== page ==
ABBOT HOUSE is set to re-open with a restaurant “headed up by one of Scotland’s best chefs”.

While the name has been kept confidential – the deal has still to be finalised – there’s a determination to bring fine dining to the heritage area as part of the £530,000 relaunch of the ‘old pink hoose’.

A top restaurant is an “exciting new addition” in the plans submitted on Friday to Fife Council as part of the refurbishment proposals.

Nora Rundell, chief executive of the Carnegie Dunfermline Trust, told the Press: “We do have someone lined up but we can’t say anything just yet as talks are ongoing.

“This would be high-end dining and a real attraction for the heritage area in Dunfermline.”

Abbot House closed due to financial difficulties in August 2015 and the building reverted back to the trust, who own it.

Moves to reopen it have taken longer than anticipated but work should start next year with the aim of creating a “thriving cultural hub to be enjoyed by both locals and visitors alike within the beautiful Historic Quarter”.

The “much-missed cafe”, with bread and patisseries from its own artisan bakery, and outside seating area will return with the new restaurant “offering a great quality dining experience”.

After the closure of the tourist information centre on High Street, there are plans for a “one stop shop” in Abbot House that would fill the gap as well as promote and support local venues and events, facilities, businesses and clubs.

A lift will be installed, workshops focusing on traditional local skills and crafts are set to run and a team of volunteers have already been bringing the gardens back to life.

Ms Rundell added: “We know this has taken a long time but we now have submitted very exciting plans for Abbot House.

“There are so many people involved, such as Historic Environment Scotland (HES), Fife Council, the architects and the consultants, who are fully committed to making this work.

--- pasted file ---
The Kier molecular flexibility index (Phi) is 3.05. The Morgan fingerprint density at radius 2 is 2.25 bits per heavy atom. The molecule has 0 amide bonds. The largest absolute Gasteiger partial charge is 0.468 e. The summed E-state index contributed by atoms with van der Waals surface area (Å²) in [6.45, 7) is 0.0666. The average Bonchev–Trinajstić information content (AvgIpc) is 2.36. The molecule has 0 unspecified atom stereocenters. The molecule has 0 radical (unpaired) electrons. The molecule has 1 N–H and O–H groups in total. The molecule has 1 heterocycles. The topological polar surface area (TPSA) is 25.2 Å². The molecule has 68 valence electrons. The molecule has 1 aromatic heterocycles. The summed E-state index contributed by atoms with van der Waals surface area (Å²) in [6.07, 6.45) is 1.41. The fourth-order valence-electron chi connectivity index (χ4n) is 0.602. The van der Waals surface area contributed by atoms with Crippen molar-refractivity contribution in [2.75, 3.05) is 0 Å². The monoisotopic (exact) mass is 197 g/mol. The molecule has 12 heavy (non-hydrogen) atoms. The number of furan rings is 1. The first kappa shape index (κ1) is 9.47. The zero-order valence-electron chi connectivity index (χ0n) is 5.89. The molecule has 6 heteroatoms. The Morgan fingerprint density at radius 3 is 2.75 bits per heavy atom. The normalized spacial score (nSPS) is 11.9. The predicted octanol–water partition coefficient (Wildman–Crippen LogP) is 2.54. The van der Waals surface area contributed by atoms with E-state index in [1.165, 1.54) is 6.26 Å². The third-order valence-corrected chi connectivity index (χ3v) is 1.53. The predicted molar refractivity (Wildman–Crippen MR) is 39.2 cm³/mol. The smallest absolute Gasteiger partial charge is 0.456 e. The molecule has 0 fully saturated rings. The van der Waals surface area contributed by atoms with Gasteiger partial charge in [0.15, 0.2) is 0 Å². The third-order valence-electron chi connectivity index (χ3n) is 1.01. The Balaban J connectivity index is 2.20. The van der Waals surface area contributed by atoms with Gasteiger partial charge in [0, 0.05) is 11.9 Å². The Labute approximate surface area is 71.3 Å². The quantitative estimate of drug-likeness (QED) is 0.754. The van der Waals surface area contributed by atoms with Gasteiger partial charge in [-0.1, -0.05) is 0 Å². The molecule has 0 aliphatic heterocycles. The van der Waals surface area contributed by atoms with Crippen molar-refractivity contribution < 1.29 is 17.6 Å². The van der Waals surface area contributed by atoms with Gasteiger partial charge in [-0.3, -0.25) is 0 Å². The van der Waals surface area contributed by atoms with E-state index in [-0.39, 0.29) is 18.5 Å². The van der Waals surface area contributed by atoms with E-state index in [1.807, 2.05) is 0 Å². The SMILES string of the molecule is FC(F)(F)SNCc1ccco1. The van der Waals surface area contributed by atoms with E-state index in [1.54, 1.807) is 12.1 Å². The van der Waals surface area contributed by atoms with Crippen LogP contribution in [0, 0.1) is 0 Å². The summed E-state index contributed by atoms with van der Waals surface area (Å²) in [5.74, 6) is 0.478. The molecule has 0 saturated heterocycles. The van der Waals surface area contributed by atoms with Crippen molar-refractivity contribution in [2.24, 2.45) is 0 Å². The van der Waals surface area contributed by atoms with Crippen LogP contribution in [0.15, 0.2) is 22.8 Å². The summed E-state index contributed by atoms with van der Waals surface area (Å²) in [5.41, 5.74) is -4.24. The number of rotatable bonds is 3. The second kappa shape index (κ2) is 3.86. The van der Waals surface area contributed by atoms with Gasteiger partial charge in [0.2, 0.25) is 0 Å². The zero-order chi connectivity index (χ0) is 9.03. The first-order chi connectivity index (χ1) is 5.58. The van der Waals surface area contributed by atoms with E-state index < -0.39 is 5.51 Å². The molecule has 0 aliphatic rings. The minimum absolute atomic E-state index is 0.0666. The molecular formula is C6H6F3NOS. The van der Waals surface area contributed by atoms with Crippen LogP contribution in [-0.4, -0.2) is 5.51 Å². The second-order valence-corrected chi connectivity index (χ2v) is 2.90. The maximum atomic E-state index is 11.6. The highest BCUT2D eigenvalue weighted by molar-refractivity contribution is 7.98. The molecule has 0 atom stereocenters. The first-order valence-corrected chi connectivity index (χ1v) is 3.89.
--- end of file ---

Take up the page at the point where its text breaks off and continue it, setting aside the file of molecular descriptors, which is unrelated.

“If the planners don’t come back with questions, which we hope they won’t as they’ve been involved at every stage, and we get it fast-tracked, then we could get quotes in January and check contractors’ availability to start the work.

“What we may do is open up in stages, that may be the practical way forward as it’s critical we get it open again.

“It’s a very old, very special building and we’ve all learned a lot during this process. We desperately want to get it right and that’s why it’s so fabulous that everyone is so committed.”

The aim is to make as much of the building as possible available for community use and profits generated from the venue will be re-invested into Abbot House, supporting maintenance and future developments.

Ms Rundell said: “The building is our responsibility and we’ve been looking after it, we’ve done a lot of work on the roof and drainage, but there’s very specialist work to be done on the fabric of the building, which HES are involved in.”

Funding for Abbot House has come from the trust, the council, HES, Fife Environment Trust and the Architectural Heritage Fund.

They've described the project to re-open it as a" journey of community involvement". Anyone interested in helping can get in touch via